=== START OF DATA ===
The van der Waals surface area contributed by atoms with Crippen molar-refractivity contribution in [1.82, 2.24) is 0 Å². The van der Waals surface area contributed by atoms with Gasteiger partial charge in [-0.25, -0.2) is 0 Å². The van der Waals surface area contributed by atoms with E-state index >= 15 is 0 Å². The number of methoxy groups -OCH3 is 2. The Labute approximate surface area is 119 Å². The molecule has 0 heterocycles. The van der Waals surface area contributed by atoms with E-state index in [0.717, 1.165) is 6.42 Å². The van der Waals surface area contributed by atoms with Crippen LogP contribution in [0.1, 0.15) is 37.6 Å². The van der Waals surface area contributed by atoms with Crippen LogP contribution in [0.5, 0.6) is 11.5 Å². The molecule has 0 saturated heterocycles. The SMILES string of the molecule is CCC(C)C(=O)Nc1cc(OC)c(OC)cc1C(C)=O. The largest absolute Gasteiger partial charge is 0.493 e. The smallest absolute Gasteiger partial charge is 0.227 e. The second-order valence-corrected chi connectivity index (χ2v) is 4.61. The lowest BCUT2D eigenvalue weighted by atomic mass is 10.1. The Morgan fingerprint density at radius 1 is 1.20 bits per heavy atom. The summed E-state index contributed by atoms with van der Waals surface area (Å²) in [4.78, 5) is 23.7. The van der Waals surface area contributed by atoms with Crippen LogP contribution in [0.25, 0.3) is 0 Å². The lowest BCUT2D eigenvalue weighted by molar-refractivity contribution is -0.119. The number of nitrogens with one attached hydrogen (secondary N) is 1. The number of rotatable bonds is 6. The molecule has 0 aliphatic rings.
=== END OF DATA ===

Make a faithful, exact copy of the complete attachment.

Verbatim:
The van der Waals surface area contributed by atoms with Crippen molar-refractivity contribution in [1.82, 2.24) is 0 Å². The van der Waals surface area contributed by atoms with Gasteiger partial charge in [-0.25, -0.2) is 0 Å². The van der Waals surface area contributed by atoms with E-state index >= 15 is 0 Å². The number of methoxy groups -OCH3 is 2. The Labute approximate surface area is 119 Å². The molecule has 0 heterocycles. The van der Waals surface area contributed by atoms with E-state index in [0.717, 1.165) is 6.42 Å². The van der Waals surface area contributed by atoms with Crippen LogP contribution in [0.1, 0.15) is 37.6 Å². The van der Waals surface area contributed by atoms with Crippen LogP contribution in [0.5, 0.6) is 11.5 Å². The molecule has 0 saturated heterocycles. The SMILES string of the molecule is CCC(C)C(=O)Nc1cc(OC)c(OC)cc1C(C)=O. The largest absolute Gasteiger partial charge is 0.493 e. The smallest absolute Gasteiger partial charge is 0.227 e. The second-order valence-corrected chi connectivity index (χ2v) is 4.61. The lowest BCUT2D eigenvalue weighted by atomic mass is 10.1. The Morgan fingerprint density at radius 1 is 1.20 bits per heavy atom. The summed E-state index contributed by atoms with van der Waals surface area (Å²) in [4.78, 5) is 23.7. The van der Waals surface area contributed by atoms with Crippen LogP contribution in [0.25, 0.3) is 0 Å². The lowest BCUT2D eigenvalue weighted by molar-refractivity contribution is -0.119. The number of nitrogens with one attached hydrogen (secondary N) is 1. The number of rotatable bonds is 6. The molecule has 0 aliphatic rings.